Alzheimer’s disease typically occurs later in life, with the mid-60s being the most common age when Alzheimer’s symptoms become noticeable. Younger people in their 40s can develop early-onset Alzheimer’s, although this is less common.
There appears to be a hereditary link between having a parent with Alzheimer’s, although this increase in risk is small for most people. However, certain genes are inherited for some families, which makes developing Alzheimer’s a much higher risk.
People who have experienced traumatic head or brain injuries are thought to be at a higher risk of developing Alzheimer’s disease.
People who have untreated depression, hearing loss, experience loneliness or social isolation, and are sedentary have a higher likelihood of developing Alzheimer’s.
There is also a link between cardiovascular health and developing Alzheimer’s. Other Alzheimer’s risk factors include people who smoke, have diabetes, and are obese.
For these reasons, it’s important to practice healthy living, including exercising, eating a healthy diet, and getting plenty of social interaction to keep the brain healthy and help the body age well.
Current Treatments for Alzheimer’s Disease
As of yet, there isn’t a simple drug or medical intervention that can cure Alzheimer’s disease or its symptoms successfully.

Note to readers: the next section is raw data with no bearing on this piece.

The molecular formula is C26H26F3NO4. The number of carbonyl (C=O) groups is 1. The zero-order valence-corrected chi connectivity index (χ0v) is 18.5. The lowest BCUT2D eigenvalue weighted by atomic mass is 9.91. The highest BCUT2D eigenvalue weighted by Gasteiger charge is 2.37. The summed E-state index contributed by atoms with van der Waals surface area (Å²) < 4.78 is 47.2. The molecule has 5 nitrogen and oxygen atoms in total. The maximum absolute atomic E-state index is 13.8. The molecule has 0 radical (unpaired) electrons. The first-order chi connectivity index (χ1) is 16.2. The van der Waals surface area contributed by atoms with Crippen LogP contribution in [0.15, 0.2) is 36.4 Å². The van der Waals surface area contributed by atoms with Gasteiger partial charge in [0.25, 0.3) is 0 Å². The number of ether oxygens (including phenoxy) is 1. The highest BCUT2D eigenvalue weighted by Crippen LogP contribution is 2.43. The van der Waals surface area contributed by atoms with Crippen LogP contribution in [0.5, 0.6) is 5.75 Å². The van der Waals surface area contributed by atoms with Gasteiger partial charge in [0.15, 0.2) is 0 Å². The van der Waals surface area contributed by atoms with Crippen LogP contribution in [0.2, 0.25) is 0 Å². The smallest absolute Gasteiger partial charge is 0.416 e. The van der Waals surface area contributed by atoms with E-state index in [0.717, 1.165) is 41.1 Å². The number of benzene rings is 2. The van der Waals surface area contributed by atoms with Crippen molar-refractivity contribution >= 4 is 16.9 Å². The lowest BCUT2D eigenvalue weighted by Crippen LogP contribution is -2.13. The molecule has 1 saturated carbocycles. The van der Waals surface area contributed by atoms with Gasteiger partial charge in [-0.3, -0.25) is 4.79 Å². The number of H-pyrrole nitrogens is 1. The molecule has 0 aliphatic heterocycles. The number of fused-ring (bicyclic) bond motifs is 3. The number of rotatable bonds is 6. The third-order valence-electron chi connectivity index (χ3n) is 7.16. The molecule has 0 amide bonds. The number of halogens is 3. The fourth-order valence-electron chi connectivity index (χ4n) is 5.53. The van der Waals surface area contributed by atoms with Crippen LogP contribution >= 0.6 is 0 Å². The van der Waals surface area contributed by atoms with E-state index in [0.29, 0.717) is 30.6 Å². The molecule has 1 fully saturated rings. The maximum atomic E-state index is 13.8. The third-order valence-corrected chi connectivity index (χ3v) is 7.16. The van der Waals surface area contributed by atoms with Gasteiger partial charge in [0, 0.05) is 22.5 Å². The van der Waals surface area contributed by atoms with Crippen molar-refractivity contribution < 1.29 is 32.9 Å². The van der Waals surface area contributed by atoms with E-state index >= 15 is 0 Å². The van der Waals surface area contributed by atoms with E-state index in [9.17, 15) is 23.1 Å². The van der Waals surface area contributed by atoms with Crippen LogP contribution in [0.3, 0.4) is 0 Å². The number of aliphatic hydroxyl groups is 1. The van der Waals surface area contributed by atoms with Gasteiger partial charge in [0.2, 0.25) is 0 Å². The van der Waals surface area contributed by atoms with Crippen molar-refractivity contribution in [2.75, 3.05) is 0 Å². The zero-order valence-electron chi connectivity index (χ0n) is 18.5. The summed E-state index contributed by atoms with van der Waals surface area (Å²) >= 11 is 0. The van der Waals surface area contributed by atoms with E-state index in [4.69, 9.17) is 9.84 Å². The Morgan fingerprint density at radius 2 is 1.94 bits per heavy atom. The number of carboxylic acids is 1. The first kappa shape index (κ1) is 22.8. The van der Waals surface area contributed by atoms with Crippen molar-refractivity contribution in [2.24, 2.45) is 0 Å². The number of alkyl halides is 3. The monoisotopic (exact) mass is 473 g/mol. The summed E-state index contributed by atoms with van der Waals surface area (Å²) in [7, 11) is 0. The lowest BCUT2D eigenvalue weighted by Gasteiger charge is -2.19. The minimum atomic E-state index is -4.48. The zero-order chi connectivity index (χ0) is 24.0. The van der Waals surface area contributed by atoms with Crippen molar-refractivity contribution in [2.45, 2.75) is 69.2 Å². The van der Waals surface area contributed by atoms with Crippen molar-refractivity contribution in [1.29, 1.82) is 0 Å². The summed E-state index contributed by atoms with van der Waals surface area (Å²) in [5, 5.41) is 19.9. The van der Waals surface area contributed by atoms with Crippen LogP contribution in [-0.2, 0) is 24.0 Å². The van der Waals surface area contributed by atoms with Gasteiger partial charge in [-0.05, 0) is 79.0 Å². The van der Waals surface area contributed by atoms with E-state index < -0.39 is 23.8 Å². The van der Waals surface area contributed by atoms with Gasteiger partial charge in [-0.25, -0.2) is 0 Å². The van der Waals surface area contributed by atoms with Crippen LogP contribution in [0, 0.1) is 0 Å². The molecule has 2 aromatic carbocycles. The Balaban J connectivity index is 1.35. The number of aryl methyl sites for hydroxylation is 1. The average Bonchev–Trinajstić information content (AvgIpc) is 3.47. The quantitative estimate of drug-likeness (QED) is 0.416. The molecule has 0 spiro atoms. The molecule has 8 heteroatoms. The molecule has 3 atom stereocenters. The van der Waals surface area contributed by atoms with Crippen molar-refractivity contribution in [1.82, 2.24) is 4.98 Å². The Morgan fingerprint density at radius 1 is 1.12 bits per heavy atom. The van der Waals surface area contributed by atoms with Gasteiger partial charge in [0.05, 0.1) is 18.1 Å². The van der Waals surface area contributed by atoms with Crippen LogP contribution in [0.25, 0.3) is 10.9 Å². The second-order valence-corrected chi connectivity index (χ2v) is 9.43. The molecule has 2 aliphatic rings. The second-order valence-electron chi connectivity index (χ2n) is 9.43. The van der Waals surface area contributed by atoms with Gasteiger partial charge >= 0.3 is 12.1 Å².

However, medical studies are testing the effects of anti-amyloid antibodies, drugs that can reduce amyloids in the brain, to test whether or not Alzheimer’s can be prevented before amyloid buildup causes Alzheimer’s to form.
There are also many kinds of prescription drugs available to people with mild, moderate, and severe forms of Alzheimer’s. Some of these drugs help prevent the brain from breaking down acetylcholine, an important neurotransmitter for brain health.
However, many of the current prescriptions available primarily help people with staff of registered nurses who work around the clock to administer healthcare, including injections for diabetes, and providing medications for our residents.
We also feature on-site rehabilitation services for our residents, making it easier to complete physical therapy to keep them mobile and healthy.
We also provide leading-class memory care programs that are divided into two dedicated on-site communities — Connections and Haven.
For residents who are experiencing early to moderate symptoms of memory loss caused by Alzheimer’s and dementia, we have our Connections neighborhood. Connections provides a fully-secured environment in a homelike, friendly setting that fosters calm and comfort for our residents.
For residents experiencing more advanced stages of memory loss, there is Haven. Our Haven community provides the highest level of care to our residents who need it most. Like Connections, Haven is a fully-secured environment with special design considerations, such as custom carpeting, memory boxes, and color-coding to help our residents navigate, reduce fall risk, and reduce confusion.
At The Kensington Redondo Beach, we extend Our Promise to you: to love and take care of your loved one as we would our own.
If you’re the son or daughter of a person living with Alzheimer’s, dementia, or memory loss, please contact us today to learn how we can provide a safe and secure option to take care of your loved one.